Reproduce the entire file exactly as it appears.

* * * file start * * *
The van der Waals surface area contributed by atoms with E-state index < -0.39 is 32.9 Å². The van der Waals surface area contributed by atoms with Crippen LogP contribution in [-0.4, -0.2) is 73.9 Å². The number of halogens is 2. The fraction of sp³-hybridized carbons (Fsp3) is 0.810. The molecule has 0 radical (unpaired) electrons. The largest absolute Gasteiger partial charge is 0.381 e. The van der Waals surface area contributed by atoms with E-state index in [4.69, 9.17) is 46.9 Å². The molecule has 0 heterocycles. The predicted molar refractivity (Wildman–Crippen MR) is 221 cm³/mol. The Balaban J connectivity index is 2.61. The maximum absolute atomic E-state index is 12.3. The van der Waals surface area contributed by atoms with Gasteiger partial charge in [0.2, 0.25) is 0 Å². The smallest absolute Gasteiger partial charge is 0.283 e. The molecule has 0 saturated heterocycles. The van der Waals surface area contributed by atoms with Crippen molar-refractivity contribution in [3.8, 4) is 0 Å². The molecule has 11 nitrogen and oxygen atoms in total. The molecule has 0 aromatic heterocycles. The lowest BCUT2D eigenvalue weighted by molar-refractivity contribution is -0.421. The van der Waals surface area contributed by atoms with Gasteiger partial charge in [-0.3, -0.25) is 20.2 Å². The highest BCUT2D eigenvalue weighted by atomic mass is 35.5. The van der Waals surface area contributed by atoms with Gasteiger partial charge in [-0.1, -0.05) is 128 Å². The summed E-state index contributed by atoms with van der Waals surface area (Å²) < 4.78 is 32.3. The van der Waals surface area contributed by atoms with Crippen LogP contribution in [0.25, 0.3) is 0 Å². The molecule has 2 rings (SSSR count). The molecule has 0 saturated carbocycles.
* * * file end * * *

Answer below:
The van der Waals surface area contributed by atoms with E-state index < -0.39 is 32.9 Å². The van der Waals surface area contributed by atoms with Crippen LogP contribution in [-0.4, -0.2) is 73.9 Å². The number of halogens is 2. The fraction of sp³-hybridized carbons (Fsp3) is 0.810. The molecule has 0 radical (unpaired) electrons. The largest absolute Gasteiger partial charge is 0.381 e. The van der Waals surface area contributed by atoms with E-state index in [4.69, 9.17) is 46.9 Å². The molecule has 0 heterocycles. The predicted molar refractivity (Wildman–Crippen MR) is 221 cm³/mol. The Balaban J connectivity index is 2.61. The maximum absolute atomic E-state index is 12.3. The van der Waals surface area contributed by atoms with Gasteiger partial charge in [0.2, 0.25) is 0 Å². The smallest absolute Gasteiger partial charge is 0.283 e. The molecule has 0 saturated heterocycles. The van der Waals surface area contributed by atoms with Crippen molar-refractivity contribution in [3.8, 4) is 0 Å². The molecule has 11 nitrogen and oxygen atoms in total. The molecule has 0 aromatic heterocycles. The lowest BCUT2D eigenvalue weighted by molar-refractivity contribution is -0.421. The van der Waals surface area contributed by atoms with Gasteiger partial charge in [-0.3, -0.25) is 20.2 Å². The highest BCUT2D eigenvalue weighted by atomic mass is 35.5. The van der Waals surface area contributed by atoms with Gasteiger partial charge in [-0.1, -0.05) is 128 Å². The summed E-state index contributed by atoms with van der Waals surface area (Å²) < 4.78 is 32.3. The van der Waals surface area contributed by atoms with Crippen LogP contribution in [0.25, 0.3) is 0 Å². The molecule has 2 rings (SSSR count). The molecule has 0 saturated carbocycles.